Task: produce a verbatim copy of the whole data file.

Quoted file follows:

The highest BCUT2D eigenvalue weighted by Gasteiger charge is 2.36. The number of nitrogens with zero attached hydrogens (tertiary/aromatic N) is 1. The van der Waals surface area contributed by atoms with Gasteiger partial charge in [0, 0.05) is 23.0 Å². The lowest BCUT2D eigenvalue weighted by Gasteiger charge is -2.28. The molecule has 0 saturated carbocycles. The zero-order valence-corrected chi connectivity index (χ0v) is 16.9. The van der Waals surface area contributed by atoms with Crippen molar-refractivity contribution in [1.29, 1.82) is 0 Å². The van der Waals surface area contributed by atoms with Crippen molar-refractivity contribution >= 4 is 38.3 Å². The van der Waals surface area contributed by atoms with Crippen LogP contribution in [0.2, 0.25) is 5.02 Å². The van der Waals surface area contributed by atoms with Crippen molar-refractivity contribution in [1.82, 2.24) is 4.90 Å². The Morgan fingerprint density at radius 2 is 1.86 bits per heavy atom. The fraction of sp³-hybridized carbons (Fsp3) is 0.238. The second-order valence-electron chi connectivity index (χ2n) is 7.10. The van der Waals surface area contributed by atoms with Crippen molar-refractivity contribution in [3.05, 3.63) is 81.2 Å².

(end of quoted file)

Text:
The highest BCUT2D eigenvalue weighted by Gasteiger charge is 2.36. The number of nitrogens with zero attached hydrogens (tertiary/aromatic N) is 1. The van der Waals surface area contributed by atoms with Gasteiger partial charge in [0, 0.05) is 23.0 Å². The lowest BCUT2D eigenvalue weighted by Gasteiger charge is -2.28. The molecule has 0 saturated carbocycles. The zero-order valence-corrected chi connectivity index (χ0v) is 16.9. The van der Waals surface area contributed by atoms with Crippen molar-refractivity contribution in [1.29, 1.82) is 0 Å². The van der Waals surface area contributed by atoms with Crippen molar-refractivity contribution >= 4 is 38.3 Å². The van der Waals surface area contributed by atoms with Crippen LogP contribution in [0.2, 0.25) is 5.02 Å². The van der Waals surface area contributed by atoms with Crippen molar-refractivity contribution in [1.82, 2.24) is 4.90 Å². The Morgan fingerprint density at radius 2 is 1.86 bits per heavy atom. The fraction of sp³-hybridized carbons (Fsp3) is 0.238. The second-order valence-electron chi connectivity index (χ2n) is 7.10. The van der Waals surface area contributed by atoms with Crippen molar-refractivity contribution in [3.05, 3.63) is 81.2 Å².